Following the clipped double- trick [26], SAC-TR uses two -functions and as a “critic” in the gradient descent process of DNN of the policy function, such that the positive deviation of policy promotion can be reduced. and are performed by two DNNs with parameters and . They both generate -values of a state-action pair. SAC-TR selects the small one of two -values.

V-A4 Target Network

The DNN of each -function is also updated by gradient descent, where two target networks and are used to reduce the correlation between samples so as to stabilize the training. As the backup of -functions, the initial structure and the parameters of two target networks are the same as those of two -functions. They update their parameters, using the exponentially moving averages of parameters of and , with a smoothing constant .

V-B Heterogeneous Reward Function

To meet different types of requirements, including the computation rate, fairness, and specified UAV destination, we customize the reward in SAC-TR as a heterogeneous function of a computation reward and an arrival reward. In particular, we design the computation reward based on the fairness index to maximize the objective of problem , and design the arrival reward based on progress estimate to meet the arrival constraint .

V-B1 Computation Reward with Fairness

We aim to maximize the computation bits of terminals while guaranteeing the fairness among them. On one hand, we include the incremental computation bits, i.e., in the reward to encourage the improvement of computation bits in slot . On the other hand, to make use of existing information to promote fairness in each slot, we define an indicator, called current fairness index, corresponding to the definition of fairness index in (7) as follows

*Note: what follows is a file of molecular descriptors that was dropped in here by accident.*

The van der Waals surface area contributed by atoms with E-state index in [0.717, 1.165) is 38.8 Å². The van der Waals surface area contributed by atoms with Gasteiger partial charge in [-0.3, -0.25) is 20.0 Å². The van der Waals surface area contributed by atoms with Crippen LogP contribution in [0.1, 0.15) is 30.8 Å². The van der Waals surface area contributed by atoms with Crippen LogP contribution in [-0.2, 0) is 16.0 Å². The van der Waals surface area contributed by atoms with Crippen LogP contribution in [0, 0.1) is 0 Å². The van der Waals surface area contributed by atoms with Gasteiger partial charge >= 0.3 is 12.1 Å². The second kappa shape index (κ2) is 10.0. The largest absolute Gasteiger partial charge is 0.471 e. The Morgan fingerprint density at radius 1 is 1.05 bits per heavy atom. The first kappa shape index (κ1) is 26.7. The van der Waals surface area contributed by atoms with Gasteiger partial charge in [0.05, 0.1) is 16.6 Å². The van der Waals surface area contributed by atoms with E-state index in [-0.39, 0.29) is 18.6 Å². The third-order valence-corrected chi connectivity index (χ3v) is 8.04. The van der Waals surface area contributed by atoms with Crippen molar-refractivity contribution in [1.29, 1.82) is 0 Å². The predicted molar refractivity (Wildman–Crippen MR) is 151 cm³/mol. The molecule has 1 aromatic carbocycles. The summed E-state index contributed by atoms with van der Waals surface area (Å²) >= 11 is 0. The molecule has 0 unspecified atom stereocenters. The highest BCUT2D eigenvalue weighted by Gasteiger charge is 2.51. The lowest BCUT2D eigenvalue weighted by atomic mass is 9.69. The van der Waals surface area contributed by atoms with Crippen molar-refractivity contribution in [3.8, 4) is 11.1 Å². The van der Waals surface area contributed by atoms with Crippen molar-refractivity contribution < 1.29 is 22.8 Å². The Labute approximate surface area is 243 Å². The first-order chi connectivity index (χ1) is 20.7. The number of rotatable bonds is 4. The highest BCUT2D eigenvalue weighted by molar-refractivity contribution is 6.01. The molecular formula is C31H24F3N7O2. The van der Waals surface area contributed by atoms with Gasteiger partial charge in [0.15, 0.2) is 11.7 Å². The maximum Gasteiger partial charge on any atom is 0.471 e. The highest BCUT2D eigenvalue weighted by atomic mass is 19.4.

(12)

to measure the fairness among terminals in slot . Eq.12 can be regarded as an evolution of fairness index. Clearly, there is .

Combining with the incremental computation bits, we design the computation reward so that it can encourage actions that increase more computation bits and the actions that achieve high fairness, thereby promoting the final fairness. In the th slot, the computation reward is given by

(13)

V-B2 Arrival Reward Based on Progress Estimate

It is important to set a proper arrival reward to facilitate UAV arriving at the designated destination at the end of the flight. Otherwise, the UAV may take a long time to (or even cannot) reach the designated destination. An example of arrival reward is the sparse reward in [27], where a fixed reward is given when the UAV arrives at the destination, or a fixed penalty when the UAV does not. However, in our problem, the area of destination is much smaller than the whole flight area, and thus the samples that the UAV arrives at the destination would be rare in the training process. As a result, if our algorithm employs the sparse reward, it will be difficult to converge.